MINEOLA, N.Y. — Scientists have deployed a buoy 22 miles off the coast of New York’s Fire Island to monitor several species of great whales in “near real-time.” The high-tech acoustic device will eavesdrop on the songs of the whales to better understand and safeguard their movements near two busy shipping lanes entering New York Harbor.
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MIAMI — Eight dolphins that have spent their lives swimming in tanks will be retired from the National Aquarium in Baltimore into a seaside sanctuary.
NEW YORK — You’ll soon see four new names on the periodic table of the elements, including three that honour Moscow, Japan and Tennessee.
The names are among four recommended Wednesday by an international scientific group. The fourth is named for a Russian scientist.
COCONUT ISLAND, Hawaii — Coral reefs have almost always been studied up close, by scientists in the water looking at small portions of larger reefs to gather data and knowledge about the larger ecosystems. But NASA’s Jet Propulsion Laboratory is taking a step back and getting a wider view, from about 23,000 feet above.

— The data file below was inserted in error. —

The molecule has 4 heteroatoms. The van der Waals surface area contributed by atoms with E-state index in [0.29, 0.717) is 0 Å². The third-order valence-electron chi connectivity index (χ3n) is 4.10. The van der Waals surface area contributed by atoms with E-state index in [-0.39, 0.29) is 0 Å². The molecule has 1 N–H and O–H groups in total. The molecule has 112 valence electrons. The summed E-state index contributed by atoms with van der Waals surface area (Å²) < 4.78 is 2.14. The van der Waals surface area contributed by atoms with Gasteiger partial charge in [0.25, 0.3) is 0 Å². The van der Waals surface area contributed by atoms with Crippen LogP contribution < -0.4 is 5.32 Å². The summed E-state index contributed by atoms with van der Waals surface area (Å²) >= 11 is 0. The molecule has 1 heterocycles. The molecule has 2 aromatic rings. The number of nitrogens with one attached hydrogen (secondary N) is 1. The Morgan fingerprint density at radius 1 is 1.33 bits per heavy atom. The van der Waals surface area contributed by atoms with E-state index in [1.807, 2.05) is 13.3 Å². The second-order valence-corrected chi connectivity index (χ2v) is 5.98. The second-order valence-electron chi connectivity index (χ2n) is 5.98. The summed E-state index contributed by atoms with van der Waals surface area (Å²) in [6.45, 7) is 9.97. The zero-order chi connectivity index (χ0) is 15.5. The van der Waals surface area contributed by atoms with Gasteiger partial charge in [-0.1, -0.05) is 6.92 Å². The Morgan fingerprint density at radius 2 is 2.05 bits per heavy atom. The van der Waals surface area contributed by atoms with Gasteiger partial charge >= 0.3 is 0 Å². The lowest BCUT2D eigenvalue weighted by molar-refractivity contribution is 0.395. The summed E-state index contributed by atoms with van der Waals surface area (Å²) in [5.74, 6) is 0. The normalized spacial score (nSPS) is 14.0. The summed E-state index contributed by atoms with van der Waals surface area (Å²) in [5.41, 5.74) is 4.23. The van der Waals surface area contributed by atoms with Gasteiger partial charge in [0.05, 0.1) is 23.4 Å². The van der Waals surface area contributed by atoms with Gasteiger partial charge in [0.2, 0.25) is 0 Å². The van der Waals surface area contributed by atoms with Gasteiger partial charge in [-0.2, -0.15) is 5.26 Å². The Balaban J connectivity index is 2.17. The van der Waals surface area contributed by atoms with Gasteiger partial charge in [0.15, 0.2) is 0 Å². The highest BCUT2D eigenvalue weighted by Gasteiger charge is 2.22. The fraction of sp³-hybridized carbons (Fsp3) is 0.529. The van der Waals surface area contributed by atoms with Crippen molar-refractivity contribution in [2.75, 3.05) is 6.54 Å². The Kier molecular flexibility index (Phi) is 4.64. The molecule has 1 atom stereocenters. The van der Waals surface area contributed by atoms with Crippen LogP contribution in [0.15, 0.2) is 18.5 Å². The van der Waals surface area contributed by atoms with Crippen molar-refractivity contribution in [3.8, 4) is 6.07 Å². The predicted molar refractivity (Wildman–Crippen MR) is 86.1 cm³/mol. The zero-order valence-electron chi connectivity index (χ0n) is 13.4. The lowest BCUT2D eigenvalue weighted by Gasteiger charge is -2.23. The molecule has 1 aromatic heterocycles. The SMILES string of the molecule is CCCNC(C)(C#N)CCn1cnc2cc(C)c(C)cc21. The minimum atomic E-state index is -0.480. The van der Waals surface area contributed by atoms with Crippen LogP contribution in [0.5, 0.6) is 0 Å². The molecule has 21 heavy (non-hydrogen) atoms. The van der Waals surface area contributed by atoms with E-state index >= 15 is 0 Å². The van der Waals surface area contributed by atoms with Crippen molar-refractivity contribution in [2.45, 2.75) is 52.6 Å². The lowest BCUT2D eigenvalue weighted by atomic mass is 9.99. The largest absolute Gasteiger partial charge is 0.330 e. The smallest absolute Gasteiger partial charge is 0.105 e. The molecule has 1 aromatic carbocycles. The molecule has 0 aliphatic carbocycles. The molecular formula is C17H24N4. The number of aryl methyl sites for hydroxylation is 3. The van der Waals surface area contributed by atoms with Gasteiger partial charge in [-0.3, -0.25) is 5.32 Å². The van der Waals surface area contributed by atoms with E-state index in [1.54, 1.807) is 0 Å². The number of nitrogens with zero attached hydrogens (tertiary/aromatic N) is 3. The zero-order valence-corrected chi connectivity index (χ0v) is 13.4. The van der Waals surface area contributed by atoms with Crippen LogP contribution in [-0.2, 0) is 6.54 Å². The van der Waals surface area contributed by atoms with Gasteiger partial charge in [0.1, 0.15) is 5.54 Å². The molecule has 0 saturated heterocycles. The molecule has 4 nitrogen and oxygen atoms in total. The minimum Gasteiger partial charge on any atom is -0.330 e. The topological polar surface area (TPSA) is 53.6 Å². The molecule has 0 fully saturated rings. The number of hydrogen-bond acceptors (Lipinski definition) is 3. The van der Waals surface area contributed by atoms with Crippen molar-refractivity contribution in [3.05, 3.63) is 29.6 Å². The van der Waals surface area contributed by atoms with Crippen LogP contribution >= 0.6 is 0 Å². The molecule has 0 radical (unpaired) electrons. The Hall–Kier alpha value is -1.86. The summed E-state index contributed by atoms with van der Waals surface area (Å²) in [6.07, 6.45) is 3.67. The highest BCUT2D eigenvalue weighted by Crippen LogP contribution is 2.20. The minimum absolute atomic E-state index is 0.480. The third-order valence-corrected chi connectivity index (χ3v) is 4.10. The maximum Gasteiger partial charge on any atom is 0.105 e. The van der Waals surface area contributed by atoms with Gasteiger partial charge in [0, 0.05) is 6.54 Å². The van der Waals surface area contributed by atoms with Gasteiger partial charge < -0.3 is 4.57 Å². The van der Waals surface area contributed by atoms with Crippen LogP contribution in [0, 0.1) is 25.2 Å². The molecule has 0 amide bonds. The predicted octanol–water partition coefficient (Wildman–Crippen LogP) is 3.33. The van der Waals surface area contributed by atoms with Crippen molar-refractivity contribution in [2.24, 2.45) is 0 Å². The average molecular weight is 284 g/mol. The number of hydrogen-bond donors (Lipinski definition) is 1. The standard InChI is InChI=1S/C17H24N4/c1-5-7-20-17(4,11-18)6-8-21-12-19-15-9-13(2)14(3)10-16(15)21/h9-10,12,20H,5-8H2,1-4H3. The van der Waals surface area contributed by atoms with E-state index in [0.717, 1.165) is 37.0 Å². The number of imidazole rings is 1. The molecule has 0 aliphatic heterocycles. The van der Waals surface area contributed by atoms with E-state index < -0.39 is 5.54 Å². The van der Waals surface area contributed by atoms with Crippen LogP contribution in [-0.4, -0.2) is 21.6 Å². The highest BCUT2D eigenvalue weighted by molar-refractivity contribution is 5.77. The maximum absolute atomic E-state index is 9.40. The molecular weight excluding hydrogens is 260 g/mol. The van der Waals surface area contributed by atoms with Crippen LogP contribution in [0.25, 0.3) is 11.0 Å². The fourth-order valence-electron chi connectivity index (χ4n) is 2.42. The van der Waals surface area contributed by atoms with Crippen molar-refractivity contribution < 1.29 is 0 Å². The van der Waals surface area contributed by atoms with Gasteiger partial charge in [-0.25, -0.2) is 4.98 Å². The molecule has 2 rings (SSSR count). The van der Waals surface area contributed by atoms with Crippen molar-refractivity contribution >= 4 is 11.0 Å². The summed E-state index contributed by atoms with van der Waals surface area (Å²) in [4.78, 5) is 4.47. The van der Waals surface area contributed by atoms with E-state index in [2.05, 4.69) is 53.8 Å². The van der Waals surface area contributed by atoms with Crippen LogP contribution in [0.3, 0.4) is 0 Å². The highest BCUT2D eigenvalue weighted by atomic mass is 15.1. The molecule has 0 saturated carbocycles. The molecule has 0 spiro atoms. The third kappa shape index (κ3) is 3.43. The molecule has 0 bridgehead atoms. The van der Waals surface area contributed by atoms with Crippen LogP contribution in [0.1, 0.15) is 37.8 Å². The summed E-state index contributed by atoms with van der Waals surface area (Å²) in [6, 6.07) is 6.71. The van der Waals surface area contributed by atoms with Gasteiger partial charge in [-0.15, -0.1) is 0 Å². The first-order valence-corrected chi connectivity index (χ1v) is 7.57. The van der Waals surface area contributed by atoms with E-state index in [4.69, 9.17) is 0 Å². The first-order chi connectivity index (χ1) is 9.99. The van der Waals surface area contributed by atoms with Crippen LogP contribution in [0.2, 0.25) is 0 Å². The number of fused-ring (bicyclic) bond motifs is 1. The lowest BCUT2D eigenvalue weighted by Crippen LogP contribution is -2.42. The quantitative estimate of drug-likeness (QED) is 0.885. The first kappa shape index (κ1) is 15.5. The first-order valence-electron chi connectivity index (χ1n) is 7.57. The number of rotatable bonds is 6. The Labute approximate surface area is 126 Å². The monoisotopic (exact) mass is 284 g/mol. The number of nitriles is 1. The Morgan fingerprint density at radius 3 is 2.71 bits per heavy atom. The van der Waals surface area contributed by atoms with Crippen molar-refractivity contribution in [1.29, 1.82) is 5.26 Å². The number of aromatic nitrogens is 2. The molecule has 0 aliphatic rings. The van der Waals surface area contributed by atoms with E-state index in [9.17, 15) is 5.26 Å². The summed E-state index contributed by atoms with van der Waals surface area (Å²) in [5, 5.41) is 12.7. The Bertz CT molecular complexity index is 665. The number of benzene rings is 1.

WASHINGTON — For a long time, the debate has gone on: Does size matter to females? Biologists now say, definitively, that it does.
Among fruit flies.
WASHINGTON — A new discovery about how clouds form may scale back some of the more dire predictions about temperature increases caused by man-made global warming.
That’s because it implies that a key assumption for making such predictions is a bit off.
WASHINGTON — The amount of heat-trapping carbon dioxide in the air jumped by the biggest amount on record last month, a rise amplified by El Nino, scientists say.
WASHINGTON — Earth’s heat is stuck on high.
Thanks to a combination of global warming and an El Nino, the planet shattered monthly heat records for an unprecedented 12th straight month, as April smashed the old record by half a degree, according to federal scientists.
DES MOINES, Iowa — A government wildlife researcher has found that rabbits and skunks can become infected with the bird flu virus and shed it enough to infect ducks offering scientists one more clue about how bird flu may move in the environment and spread between farms, the U.S. Department of Agriculture said.
ALBANY, N.Y. — When Gary Lovett was studying the effect of acid rain in New York’s Catskill Mountains 20 years ago, he ended the experiment early because so many trees in the test plots were dying not from acid rain, but from insect attacks.